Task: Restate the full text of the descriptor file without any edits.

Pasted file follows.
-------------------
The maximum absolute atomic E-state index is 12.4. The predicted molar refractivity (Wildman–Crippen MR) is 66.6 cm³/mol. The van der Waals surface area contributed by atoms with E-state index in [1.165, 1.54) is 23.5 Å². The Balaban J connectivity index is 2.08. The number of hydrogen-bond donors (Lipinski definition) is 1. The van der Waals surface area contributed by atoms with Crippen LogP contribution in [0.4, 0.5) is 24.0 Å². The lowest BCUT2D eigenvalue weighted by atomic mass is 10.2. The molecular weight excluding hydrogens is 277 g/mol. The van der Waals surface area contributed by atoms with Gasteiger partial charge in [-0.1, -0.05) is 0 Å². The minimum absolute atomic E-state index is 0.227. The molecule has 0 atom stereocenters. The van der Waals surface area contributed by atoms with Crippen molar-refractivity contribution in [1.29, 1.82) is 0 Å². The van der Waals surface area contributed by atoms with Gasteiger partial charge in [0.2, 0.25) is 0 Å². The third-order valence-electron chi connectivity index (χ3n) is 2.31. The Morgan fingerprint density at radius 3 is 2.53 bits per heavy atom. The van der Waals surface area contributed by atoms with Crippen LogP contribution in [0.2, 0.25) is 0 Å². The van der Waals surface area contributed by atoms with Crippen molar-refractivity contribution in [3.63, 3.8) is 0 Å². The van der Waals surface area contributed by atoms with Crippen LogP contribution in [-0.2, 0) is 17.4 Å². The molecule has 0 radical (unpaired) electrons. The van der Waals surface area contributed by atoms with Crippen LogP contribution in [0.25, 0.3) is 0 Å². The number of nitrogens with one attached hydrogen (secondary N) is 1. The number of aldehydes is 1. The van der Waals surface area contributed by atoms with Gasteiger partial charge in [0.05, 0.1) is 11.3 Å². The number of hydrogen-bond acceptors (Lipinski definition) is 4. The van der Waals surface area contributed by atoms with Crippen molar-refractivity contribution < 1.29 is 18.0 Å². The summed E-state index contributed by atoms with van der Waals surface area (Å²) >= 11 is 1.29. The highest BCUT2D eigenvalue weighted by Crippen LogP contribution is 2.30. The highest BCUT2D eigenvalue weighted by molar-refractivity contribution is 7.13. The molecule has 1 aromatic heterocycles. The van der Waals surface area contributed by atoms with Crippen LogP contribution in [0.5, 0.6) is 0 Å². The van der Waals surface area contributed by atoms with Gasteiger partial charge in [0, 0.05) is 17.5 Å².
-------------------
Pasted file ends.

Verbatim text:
The maximum absolute atomic E-state index is 12.4. The predicted molar refractivity (Wildman–Crippen MR) is 66.6 cm³/mol. The van der Waals surface area contributed by atoms with E-state index in [1.165, 1.54) is 23.5 Å². The Balaban J connectivity index is 2.08. The number of hydrogen-bond donors (Lipinski definition) is 1. The van der Waals surface area contributed by atoms with Crippen LogP contribution in [0.4, 0.5) is 24.0 Å². The lowest BCUT2D eigenvalue weighted by atomic mass is 10.2. The molecular weight excluding hydrogens is 277 g/mol. The van der Waals surface area contributed by atoms with Gasteiger partial charge in [-0.1, -0.05) is 0 Å². The minimum absolute atomic E-state index is 0.227. The molecule has 0 atom stereocenters. The van der Waals surface area contributed by atoms with Crippen molar-refractivity contribution in [1.29, 1.82) is 0 Å². The van der Waals surface area contributed by atoms with Gasteiger partial charge in [0.2, 0.25) is 0 Å². The third-order valence-electron chi connectivity index (χ3n) is 2.31. The Morgan fingerprint density at radius 3 is 2.53 bits per heavy atom. The van der Waals surface area contributed by atoms with Crippen LogP contribution in [0.2, 0.25) is 0 Å². The van der Waals surface area contributed by atoms with Crippen molar-refractivity contribution in [3.63, 3.8) is 0 Å². The van der Waals surface area contributed by atoms with Crippen LogP contribution in [-0.2, 0) is 17.4 Å². The molecule has 0 radical (unpaired) electrons. The van der Waals surface area contributed by atoms with Crippen LogP contribution in [0.25, 0.3) is 0 Å². The number of nitrogens with one attached hydrogen (secondary N) is 1. The number of aldehydes is 1. The van der Waals surface area contributed by atoms with Gasteiger partial charge in [0.05, 0.1) is 11.3 Å². The number of hydrogen-bond acceptors (Lipinski definition) is 4. The van der Waals surface area contributed by atoms with Crippen molar-refractivity contribution < 1.29 is 18.0 Å². The summed E-state index contributed by atoms with van der Waals surface area (Å²) >= 11 is 1.29. The highest BCUT2D eigenvalue weighted by Crippen LogP contribution is 2.30. The highest BCUT2D eigenvalue weighted by molar-refractivity contribution is 7.13. The molecule has 1 aromatic heterocycles. The van der Waals surface area contributed by atoms with Crippen LogP contribution in [0.5, 0.6) is 0 Å². The van der Waals surface area contributed by atoms with Gasteiger partial charge in [0, 0.05) is 17.5 Å².